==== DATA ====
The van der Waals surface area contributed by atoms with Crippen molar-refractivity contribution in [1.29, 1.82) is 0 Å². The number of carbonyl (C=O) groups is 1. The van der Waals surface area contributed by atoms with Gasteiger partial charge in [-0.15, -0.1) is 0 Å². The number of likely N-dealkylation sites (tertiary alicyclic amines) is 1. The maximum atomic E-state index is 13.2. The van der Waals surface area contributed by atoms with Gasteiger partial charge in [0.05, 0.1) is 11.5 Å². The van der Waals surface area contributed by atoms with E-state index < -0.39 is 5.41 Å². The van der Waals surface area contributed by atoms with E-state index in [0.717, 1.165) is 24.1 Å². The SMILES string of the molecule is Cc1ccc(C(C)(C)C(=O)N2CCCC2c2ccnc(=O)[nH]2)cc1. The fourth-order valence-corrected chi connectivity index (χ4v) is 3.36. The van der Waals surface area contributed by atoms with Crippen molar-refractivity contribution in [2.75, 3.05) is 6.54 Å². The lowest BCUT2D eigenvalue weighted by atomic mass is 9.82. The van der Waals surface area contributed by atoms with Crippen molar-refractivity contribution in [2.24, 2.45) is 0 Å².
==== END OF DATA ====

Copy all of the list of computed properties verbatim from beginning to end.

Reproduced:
The van der Waals surface area contributed by atoms with Crippen molar-refractivity contribution in [1.29, 1.82) is 0 Å². The number of carbonyl (C=O) groups is 1. The van der Waals surface area contributed by atoms with Gasteiger partial charge in [-0.15, -0.1) is 0 Å². The number of likely N-dealkylation sites (tertiary alicyclic amines) is 1. The maximum atomic E-state index is 13.2. The van der Waals surface area contributed by atoms with Gasteiger partial charge in [0.05, 0.1) is 11.5 Å². The van der Waals surface area contributed by atoms with E-state index < -0.39 is 5.41 Å². The van der Waals surface area contributed by atoms with E-state index in [0.717, 1.165) is 24.1 Å². The SMILES string of the molecule is Cc1ccc(C(C)(C)C(=O)N2CCCC2c2ccnc(=O)[nH]2)cc1. The fourth-order valence-corrected chi connectivity index (χ4v) is 3.36. The van der Waals surface area contributed by atoms with Crippen molar-refractivity contribution in [2.75, 3.05) is 6.54 Å². The lowest BCUT2D eigenvalue weighted by atomic mass is 9.82. The van der Waals surface area contributed by atoms with Crippen molar-refractivity contribution in [2.24, 2.45) is 0 Å².